Like most humans, kids get angry, except for when young children get angry, they don’t always know the right way to let off steam. Thus, leaving you with a heated child who’s having a wicked temper tantrum. How do you get your kid to express his or her anger in a positive way? Try teaching your kid these six strategies to blow a gasket without raising an actual ruckus.
When to Teach These Techniques
Before we get into some great tips for getting kids to control those little horns they have hidden in their head, here are a few things to think about……..
Tell them when they’re calm: Don’t teach your children these tricks when they’re already mad. Tell them after they’ve blown a gasket or when you’re simply talking to your little one about feelings, which you should do often. Emotional intelligence is important!
Demonstrate the tricks yourself: Ready to lose your cool? Your kid is watching. Bust out a technique or two to show your kid you can control your temper too. Remember, kids learn by what we do more than what we say.
Remind, remind, remind: If your child gets mad, forgets to use the tools, and then calms down, grab your kiddo while he/she is mellow to remind him/her of the tricks that could have used instead of losing control. Eventually they will become second nature.
- Countdown to Calm Down: It’s really tough to not let that impulse to scream or yell take over when you’re angry but if you teach your little one to count down when in the heat of a meltdown it might give your kiddo some time to calm a little before making a bad choice. Countdown so you can calm down . . . it’s easy to remember and kind of catchy!
- Ask For a Hug: If your kiddo is ready to blow his/her top off, tell him/her that when angry it’s OK to ask for a hug. A hug makes kids feel better even if they are not going to their way or is upset with parents. Give squeezes and let the tears flow. While no parent wants their child to cry, usually the tears are a sign of getting out all those yucky feelings your kiddo is struggling to deal with and soon enough, there’s peace in the “homeland” again.
- Quiet Activity: Was it right for your child to hit you, throw something, or say fresh words? Nope, but trying to discipline your child in the moment the fire is raging is an exercise in futility. Instead when your child is getting angry or already starting to throw the punches so to speak, direct him or her to a quiet activity like reading a book or doing a puzzle. Approach your child a few minutes later to discuss what had happened. Encouraging your child to do a quiet activity before a tantrum happens can help nip a developing problem in its bud.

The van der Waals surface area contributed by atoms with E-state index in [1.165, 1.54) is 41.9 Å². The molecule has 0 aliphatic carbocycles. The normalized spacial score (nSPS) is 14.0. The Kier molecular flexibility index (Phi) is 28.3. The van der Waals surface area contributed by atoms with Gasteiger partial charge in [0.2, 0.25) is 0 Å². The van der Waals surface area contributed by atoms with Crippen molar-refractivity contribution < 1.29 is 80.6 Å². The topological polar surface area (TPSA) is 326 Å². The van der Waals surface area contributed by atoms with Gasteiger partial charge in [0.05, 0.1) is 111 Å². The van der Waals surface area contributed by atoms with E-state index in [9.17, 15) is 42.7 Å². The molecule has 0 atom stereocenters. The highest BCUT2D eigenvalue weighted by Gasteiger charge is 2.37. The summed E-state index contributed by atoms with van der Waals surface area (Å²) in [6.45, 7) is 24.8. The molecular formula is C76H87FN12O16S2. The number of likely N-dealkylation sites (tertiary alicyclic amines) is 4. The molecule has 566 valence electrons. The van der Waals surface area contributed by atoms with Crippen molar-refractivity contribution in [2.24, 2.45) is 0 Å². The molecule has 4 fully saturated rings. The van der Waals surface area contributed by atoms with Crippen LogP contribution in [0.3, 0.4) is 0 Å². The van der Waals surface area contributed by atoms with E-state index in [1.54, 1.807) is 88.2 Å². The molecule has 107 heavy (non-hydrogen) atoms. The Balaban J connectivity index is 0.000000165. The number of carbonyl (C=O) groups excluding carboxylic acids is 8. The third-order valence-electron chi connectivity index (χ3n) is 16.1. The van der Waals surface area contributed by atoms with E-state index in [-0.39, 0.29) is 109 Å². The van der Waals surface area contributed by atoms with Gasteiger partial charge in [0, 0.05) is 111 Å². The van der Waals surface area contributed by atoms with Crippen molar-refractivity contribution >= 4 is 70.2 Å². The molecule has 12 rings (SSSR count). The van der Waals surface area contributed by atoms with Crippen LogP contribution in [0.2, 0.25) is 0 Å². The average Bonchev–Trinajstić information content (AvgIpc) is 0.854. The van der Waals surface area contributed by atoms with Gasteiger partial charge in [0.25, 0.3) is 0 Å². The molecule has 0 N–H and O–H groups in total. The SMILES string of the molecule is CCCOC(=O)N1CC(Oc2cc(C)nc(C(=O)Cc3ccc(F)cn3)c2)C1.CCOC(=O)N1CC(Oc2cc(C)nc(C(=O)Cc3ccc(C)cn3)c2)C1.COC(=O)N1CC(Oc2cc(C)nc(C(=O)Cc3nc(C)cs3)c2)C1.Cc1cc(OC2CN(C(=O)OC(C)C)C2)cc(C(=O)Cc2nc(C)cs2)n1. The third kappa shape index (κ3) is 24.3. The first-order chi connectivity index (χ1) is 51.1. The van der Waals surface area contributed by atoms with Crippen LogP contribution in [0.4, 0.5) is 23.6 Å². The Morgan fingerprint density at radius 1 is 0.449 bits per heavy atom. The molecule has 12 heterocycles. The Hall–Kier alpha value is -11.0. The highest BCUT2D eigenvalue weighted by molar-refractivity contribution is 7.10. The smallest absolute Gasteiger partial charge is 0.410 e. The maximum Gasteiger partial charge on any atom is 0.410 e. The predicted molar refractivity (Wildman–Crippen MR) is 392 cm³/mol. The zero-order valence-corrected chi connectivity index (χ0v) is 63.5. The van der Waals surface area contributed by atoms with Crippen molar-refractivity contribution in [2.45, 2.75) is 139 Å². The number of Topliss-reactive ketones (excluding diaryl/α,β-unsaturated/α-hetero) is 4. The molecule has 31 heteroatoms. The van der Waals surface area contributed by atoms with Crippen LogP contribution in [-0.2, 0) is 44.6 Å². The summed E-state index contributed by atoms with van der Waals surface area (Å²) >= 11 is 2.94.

- Sing a Little Song: When your child is fuming, encourage him to sing a little song or whistle a tune. It’s hard to be pissed if you’re singing “Twinkle Twinkle Little Star” or “Can’t Stop The Feeling” by Justin Timberlake.
- Squeeze Something: When you’re mad, sometimes you feel like wringing someone’s neck. Instead of encouraging choking someone, give your kid a doll or stress ball to squeeze or offer a pillow to punch. Every now and then we all have a little pent-up fuel that needs to be released. At least this way no one is harmed!
- Talk to Me: Encourage your child to verbalize his/her anger with “I statements” like “I feel angry when you won’t let me do X,” or “I feel angry when X won’t play with me,” etc. Verbalizing the emotion is healthy!
Even as a psychologist I have tough moments with my kiddo. Here are a few things I keep in mind when dealing with my kiddo when she’s fuming:
- I offer empathy to how she is feeling. She may be mad I am not giving her candy before dinner, but I empathize with how she feels. This doesn’t mean I will then give in but that I acknowledge how she feels.
- Consequences must be realistic and carried through. There have been times in which I hear myself rattle off words and after think, there’s no way I will stick with that consequence. I strive to always give a realistic consequence that I can carry out!
- Stepping away is sometimes a necessity . . . for parents! When a kid is lashing out it’s not fun. Stepping away for your own timeout is acceptable for your sanity.
We all get angry or “stewed” from time to time. Teaching our kids how to handle their ugly angry side is part of our job. Emotions don’t come with a handbook! Good luck!